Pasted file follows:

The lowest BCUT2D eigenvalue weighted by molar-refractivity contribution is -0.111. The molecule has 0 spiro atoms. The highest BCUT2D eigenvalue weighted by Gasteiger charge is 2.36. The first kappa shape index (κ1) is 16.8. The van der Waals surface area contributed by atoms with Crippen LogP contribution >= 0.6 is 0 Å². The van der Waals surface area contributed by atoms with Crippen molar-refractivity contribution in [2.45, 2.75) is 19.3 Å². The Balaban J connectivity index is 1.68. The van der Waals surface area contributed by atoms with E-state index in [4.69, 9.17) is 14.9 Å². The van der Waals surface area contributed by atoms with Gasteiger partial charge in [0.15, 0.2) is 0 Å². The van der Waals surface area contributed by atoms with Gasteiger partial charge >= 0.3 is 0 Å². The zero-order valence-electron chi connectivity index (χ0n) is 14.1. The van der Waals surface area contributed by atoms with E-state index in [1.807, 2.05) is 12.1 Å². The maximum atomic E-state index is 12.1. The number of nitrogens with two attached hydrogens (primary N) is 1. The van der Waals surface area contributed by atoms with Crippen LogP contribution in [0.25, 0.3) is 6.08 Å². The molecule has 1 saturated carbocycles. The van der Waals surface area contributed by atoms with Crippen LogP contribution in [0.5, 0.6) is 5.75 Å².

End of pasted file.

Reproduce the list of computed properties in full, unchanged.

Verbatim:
The lowest BCUT2D eigenvalue weighted by molar-refractivity contribution is -0.111. The molecule has 0 spiro atoms. The highest BCUT2D eigenvalue weighted by Gasteiger charge is 2.36. The first kappa shape index (κ1) is 16.8. The van der Waals surface area contributed by atoms with Crippen LogP contribution >= 0.6 is 0 Å². The van der Waals surface area contributed by atoms with Crippen molar-refractivity contribution in [2.45, 2.75) is 19.3 Å². The Balaban J connectivity index is 1.68. The van der Waals surface area contributed by atoms with E-state index in [4.69, 9.17) is 14.9 Å². The van der Waals surface area contributed by atoms with Gasteiger partial charge in [0.15, 0.2) is 0 Å². The van der Waals surface area contributed by atoms with Gasteiger partial charge >= 0.3 is 0 Å². The zero-order valence-electron chi connectivity index (χ0n) is 14.1. The van der Waals surface area contributed by atoms with E-state index in [1.807, 2.05) is 12.1 Å². The maximum atomic E-state index is 12.1. The number of nitrogens with two attached hydrogens (primary N) is 1. The van der Waals surface area contributed by atoms with Crippen LogP contribution in [0.25, 0.3) is 6.08 Å². The molecule has 1 saturated carbocycles. The van der Waals surface area contributed by atoms with Crippen LogP contribution in [0.5, 0.6) is 5.75 Å².